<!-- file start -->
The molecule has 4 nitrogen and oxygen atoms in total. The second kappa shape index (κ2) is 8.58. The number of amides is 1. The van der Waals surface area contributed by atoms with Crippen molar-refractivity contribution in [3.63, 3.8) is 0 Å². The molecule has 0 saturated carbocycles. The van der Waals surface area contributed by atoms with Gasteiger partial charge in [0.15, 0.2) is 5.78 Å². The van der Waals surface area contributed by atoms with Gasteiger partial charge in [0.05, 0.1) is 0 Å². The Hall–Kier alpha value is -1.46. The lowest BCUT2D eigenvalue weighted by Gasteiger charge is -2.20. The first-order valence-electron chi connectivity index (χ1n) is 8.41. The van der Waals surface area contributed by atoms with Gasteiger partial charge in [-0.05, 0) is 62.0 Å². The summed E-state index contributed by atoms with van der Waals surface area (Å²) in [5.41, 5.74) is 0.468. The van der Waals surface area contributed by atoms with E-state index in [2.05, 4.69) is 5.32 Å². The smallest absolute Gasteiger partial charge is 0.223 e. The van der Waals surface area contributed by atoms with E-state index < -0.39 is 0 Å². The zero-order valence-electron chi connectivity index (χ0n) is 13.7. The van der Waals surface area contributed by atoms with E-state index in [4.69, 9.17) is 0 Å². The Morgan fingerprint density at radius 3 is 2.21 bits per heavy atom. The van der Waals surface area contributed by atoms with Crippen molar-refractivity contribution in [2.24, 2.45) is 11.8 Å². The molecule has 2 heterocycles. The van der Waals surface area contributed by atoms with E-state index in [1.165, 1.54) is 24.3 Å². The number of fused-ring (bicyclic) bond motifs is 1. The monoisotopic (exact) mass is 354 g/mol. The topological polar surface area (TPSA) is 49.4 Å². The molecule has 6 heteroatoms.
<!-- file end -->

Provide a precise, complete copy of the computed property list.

The molecule has 4 nitrogen and oxygen atoms in total. The second kappa shape index (κ2) is 8.58. The number of amides is 1. The van der Waals surface area contributed by atoms with Crippen molar-refractivity contribution in [3.63, 3.8) is 0 Å². The molecule has 0 saturated carbocycles. The van der Waals surface area contributed by atoms with Gasteiger partial charge in [0.15, 0.2) is 5.78 Å². The van der Waals surface area contributed by atoms with Gasteiger partial charge in [0.05, 0.1) is 0 Å². The Hall–Kier alpha value is -1.46. The lowest BCUT2D eigenvalue weighted by Gasteiger charge is -2.20. The first-order valence-electron chi connectivity index (χ1n) is 8.41. The van der Waals surface area contributed by atoms with Gasteiger partial charge in [-0.05, 0) is 62.0 Å². The summed E-state index contributed by atoms with van der Waals surface area (Å²) in [5.41, 5.74) is 0.468. The van der Waals surface area contributed by atoms with E-state index in [2.05, 4.69) is 5.32 Å². The smallest absolute Gasteiger partial charge is 0.223 e. The van der Waals surface area contributed by atoms with E-state index < -0.39 is 0 Å². The zero-order valence-electron chi connectivity index (χ0n) is 13.7. The van der Waals surface area contributed by atoms with E-state index in [4.69, 9.17) is 0 Å². The Morgan fingerprint density at radius 3 is 2.21 bits per heavy atom. The van der Waals surface area contributed by atoms with Crippen molar-refractivity contribution in [2.24, 2.45) is 11.8 Å². The molecule has 2 heterocycles. The van der Waals surface area contributed by atoms with E-state index in [1.165, 1.54) is 24.3 Å². The number of fused-ring (bicyclic) bond motifs is 1. The monoisotopic (exact) mass is 354 g/mol. The topological polar surface area (TPSA) is 49.4 Å². The molecule has 6 heteroatoms.